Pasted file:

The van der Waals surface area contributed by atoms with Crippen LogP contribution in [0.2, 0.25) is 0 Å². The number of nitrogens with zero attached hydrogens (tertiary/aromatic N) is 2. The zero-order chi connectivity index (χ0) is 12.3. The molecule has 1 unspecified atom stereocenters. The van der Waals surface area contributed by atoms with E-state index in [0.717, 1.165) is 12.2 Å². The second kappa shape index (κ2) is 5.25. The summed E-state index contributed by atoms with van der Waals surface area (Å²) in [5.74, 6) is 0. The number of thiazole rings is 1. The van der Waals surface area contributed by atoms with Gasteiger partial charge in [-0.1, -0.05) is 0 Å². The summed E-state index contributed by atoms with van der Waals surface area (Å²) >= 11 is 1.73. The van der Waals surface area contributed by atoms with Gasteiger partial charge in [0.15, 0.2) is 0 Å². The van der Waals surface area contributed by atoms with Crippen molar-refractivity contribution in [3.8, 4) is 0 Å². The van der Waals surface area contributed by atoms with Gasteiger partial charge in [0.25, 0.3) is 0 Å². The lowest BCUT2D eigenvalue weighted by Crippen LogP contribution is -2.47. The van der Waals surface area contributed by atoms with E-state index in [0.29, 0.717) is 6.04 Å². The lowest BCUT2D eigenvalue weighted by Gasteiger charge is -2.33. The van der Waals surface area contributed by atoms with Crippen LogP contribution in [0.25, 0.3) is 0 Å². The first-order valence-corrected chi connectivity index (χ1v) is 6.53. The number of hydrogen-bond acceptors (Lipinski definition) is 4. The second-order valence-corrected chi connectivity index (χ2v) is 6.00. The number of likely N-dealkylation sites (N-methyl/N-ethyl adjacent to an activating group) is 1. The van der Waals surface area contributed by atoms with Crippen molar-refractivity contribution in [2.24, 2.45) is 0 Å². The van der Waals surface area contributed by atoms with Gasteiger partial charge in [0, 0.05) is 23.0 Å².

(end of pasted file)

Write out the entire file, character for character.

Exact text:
The van der Waals surface area contributed by atoms with Crippen LogP contribution in [0.2, 0.25) is 0 Å². The number of nitrogens with zero attached hydrogens (tertiary/aromatic N) is 2. The zero-order chi connectivity index (χ0) is 12.3. The molecule has 1 unspecified atom stereocenters. The van der Waals surface area contributed by atoms with E-state index in [0.717, 1.165) is 12.2 Å². The second kappa shape index (κ2) is 5.25. The summed E-state index contributed by atoms with van der Waals surface area (Å²) in [5.74, 6) is 0. The number of thiazole rings is 1. The van der Waals surface area contributed by atoms with Gasteiger partial charge in [-0.1, -0.05) is 0 Å². The summed E-state index contributed by atoms with van der Waals surface area (Å²) >= 11 is 1.73. The van der Waals surface area contributed by atoms with Gasteiger partial charge in [0.15, 0.2) is 0 Å². The van der Waals surface area contributed by atoms with Crippen molar-refractivity contribution in [3.8, 4) is 0 Å². The van der Waals surface area contributed by atoms with Gasteiger partial charge in [0.25, 0.3) is 0 Å². The lowest BCUT2D eigenvalue weighted by Crippen LogP contribution is -2.47. The van der Waals surface area contributed by atoms with E-state index in [0.29, 0.717) is 6.04 Å². The lowest BCUT2D eigenvalue weighted by Gasteiger charge is -2.33. The van der Waals surface area contributed by atoms with Crippen LogP contribution in [0.25, 0.3) is 0 Å². The first-order valence-corrected chi connectivity index (χ1v) is 6.53. The number of hydrogen-bond acceptors (Lipinski definition) is 4. The second-order valence-corrected chi connectivity index (χ2v) is 6.00. The number of likely N-dealkylation sites (N-methyl/N-ethyl adjacent to an activating group) is 1. The van der Waals surface area contributed by atoms with Crippen molar-refractivity contribution in [2.24, 2.45) is 0 Å². The van der Waals surface area contributed by atoms with Gasteiger partial charge in [0, 0.05) is 23.0 Å².